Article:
On October 21, 1991, the United States Department of Commerce ("Commerce") initiated antidumping duty investigations covering circular welded non-alloy steel pipe ("standard pipe") from Brazil, Korea, Mexico, Romania, Taiwan and Venezuela. See Circular Welded Non-Alloy Steel Pipe From Brazil, the Republic of Korea, Mexico, Romania, Taiwan, and Venezuela, 56 Fed.Reg. 52,528, 52,528 (Dep't Comm.1991) (initiation of antidumping duty investigation). The investigations resulted in the publication of antidumping duty orders covering standard pipe from Brazil, Korea, Mexico, and Venezuela. See Certain Circular Welded Non-Alloy Steel Pipe from Brazil, the Republic of Korea (Korea), Mexico, and Venezuela, and Certain Circular Welded Non-Alloy Steel Pipe from Korea, 57 Fed.Reg. 49,453, 49,454 (Dep't Comm.1992) (notice of antidumping duty orders and amendment to final determ. of LTFV sales from Korea).

On April 23, 1993, the domestic producers who were the petitioners in Commerce's original antidumping investigations filed petitions with Commerce claiming that exports from Korea, Mexico, and Brazil of API 5L line pipe and dual-certified pipe were circumventing the antidumping duty orders on standard pipe. See Certain Circular Welded Non-Alloy Steel Pipe from Mexico, 62 Fed.Reg. 1429, 1429 (Dep't Comm.1997)(initiation of anticircumvention inquiry on antidumping duty order)[hereinafter " Initiation of Anticircumvention Inquiry "]. Petitioners alleged that exporters of standard pipe were circumventing the antidumping duty orders by having pipe intended for use as standard pipe certified as line pipe or as both line and standard pipe. Id. Petitioners further alleged that this more stringently certified pipe was, in fact, being used in standard pipe applications. Id. Petitioners contended that such actions constitute a "minor alteration of merchandise" within the meaning of section 781(c) of the Tariff Act. Id.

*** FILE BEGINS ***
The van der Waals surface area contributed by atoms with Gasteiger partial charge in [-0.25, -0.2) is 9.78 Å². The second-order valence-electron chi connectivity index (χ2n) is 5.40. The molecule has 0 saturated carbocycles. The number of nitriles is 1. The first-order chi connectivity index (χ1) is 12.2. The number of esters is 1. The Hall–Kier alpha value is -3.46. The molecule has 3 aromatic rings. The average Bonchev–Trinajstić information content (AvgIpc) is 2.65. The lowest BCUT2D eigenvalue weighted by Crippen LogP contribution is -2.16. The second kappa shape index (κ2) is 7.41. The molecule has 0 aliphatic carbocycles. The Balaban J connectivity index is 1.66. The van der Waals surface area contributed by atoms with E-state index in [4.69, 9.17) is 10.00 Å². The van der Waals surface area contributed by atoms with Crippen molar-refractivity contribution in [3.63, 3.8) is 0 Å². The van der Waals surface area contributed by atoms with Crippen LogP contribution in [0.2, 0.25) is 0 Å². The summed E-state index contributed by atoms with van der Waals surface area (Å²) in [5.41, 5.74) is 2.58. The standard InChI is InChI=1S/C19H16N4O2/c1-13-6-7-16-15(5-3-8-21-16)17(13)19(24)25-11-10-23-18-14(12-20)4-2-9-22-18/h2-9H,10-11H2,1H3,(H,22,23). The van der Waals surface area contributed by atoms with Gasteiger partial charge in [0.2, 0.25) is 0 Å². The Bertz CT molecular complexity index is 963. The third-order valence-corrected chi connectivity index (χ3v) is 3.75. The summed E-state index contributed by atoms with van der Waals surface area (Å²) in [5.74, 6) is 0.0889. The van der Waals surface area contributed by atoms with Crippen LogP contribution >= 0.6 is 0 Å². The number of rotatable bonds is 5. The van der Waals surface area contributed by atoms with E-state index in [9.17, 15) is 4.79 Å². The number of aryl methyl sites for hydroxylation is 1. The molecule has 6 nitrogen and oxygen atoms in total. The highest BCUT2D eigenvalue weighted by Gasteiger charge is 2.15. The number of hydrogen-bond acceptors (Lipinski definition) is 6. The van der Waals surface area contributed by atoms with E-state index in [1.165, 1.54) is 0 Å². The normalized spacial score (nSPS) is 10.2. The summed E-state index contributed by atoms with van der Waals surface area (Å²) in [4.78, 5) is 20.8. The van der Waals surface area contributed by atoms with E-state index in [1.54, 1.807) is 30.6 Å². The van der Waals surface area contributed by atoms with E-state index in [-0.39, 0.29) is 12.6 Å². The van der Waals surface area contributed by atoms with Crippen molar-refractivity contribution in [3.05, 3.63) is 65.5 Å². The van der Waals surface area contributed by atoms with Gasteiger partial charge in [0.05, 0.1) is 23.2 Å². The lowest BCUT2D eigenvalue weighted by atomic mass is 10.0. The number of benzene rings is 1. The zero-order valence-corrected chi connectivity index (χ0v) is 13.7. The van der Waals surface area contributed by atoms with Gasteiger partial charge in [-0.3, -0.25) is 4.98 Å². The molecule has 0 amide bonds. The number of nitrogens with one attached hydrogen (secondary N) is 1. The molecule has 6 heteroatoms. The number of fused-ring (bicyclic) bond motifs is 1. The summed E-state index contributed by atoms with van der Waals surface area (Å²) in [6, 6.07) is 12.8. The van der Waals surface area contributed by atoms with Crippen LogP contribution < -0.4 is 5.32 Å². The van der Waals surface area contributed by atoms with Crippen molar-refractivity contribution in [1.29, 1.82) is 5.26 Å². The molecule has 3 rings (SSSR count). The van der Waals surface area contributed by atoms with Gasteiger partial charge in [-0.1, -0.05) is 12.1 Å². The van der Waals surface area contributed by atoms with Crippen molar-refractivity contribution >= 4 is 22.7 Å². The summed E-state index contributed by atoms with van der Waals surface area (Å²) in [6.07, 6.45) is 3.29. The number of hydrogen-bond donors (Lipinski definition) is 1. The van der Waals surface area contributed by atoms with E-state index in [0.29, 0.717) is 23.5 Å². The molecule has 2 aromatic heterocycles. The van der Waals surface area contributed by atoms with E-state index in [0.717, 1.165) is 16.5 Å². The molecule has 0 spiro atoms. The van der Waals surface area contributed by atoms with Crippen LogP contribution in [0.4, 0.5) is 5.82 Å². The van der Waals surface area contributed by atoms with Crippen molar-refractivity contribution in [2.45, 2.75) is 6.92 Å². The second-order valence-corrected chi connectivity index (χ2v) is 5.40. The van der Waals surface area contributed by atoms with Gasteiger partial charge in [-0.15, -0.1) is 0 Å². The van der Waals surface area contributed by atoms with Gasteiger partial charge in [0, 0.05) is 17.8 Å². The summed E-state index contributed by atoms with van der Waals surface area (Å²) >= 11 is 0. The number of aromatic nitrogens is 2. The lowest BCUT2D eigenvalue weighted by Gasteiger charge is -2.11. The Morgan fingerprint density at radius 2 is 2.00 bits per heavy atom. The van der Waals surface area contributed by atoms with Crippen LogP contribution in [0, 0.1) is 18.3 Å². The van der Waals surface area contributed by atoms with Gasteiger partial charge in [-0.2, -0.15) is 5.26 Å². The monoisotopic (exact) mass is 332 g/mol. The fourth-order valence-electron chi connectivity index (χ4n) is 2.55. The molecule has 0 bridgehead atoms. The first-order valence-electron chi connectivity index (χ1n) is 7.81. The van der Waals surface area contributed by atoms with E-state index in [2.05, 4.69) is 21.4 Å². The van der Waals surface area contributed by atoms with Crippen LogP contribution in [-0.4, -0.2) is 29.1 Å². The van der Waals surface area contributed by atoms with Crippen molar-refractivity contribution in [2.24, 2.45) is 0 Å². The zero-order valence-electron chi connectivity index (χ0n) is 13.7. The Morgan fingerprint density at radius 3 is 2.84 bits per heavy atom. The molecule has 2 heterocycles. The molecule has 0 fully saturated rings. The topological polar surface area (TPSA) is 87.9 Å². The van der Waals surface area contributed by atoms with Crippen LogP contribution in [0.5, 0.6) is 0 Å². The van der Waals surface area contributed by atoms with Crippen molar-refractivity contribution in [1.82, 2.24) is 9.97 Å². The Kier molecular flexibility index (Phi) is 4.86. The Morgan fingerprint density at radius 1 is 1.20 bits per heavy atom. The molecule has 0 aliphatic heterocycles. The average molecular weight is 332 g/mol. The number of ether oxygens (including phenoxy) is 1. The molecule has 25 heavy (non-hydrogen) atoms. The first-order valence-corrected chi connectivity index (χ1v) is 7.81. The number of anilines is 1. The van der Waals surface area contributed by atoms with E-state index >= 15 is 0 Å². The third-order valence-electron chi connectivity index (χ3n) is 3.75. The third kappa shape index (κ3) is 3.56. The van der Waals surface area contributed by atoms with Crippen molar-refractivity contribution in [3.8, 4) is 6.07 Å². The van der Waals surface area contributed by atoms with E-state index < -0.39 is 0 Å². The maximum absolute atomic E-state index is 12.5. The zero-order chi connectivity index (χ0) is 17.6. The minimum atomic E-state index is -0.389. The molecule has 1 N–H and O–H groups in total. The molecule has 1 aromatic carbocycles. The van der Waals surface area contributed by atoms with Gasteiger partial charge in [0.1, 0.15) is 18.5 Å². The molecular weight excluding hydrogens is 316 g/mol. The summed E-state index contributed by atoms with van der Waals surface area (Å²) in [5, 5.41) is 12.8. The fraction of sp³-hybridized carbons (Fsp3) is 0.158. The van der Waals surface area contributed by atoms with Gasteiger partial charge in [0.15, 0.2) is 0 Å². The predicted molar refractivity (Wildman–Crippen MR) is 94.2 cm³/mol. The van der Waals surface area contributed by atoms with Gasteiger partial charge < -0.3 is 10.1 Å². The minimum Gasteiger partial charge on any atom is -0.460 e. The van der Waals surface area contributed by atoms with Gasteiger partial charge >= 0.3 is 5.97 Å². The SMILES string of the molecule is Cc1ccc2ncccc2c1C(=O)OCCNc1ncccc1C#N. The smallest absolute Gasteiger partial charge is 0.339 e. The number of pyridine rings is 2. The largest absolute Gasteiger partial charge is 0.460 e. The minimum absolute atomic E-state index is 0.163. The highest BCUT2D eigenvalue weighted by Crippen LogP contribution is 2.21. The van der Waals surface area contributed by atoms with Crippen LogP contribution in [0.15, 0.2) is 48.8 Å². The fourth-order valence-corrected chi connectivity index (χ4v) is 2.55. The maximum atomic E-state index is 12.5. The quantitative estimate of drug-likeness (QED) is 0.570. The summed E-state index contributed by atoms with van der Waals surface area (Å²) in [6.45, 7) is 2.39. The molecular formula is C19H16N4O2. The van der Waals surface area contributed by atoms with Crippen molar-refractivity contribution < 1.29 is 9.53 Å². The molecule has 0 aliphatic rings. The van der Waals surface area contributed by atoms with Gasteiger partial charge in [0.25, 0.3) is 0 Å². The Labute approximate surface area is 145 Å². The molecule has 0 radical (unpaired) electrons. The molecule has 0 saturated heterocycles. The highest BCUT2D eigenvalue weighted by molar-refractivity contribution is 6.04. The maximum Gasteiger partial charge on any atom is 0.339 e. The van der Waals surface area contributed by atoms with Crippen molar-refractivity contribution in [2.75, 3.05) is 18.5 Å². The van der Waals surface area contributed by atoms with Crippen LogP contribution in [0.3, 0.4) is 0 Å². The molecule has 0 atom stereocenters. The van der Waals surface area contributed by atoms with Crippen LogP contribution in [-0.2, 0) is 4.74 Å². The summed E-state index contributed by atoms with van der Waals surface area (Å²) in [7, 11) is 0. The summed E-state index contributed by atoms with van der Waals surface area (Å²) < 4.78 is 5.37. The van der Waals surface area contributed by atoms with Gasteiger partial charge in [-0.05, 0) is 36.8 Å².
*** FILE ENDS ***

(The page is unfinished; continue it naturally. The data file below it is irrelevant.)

After examining petitioners' allegations, Commerce did not initiate an anticircumvention inquiry pursuant to 19 C.F.R. § 353.29(g) (1995). Id. Instead, it initiated a scope inquiry pursuant to 19 C.F.R. § 353.29(i) to determine whether API 5L line pipe and dual-certified pipe, when actually used in standard pipe applications, is within the scope of the antidumping duty orders covering standard pipe. Id. Petitioners did not object to conducting the proceeding as a scope inquiry.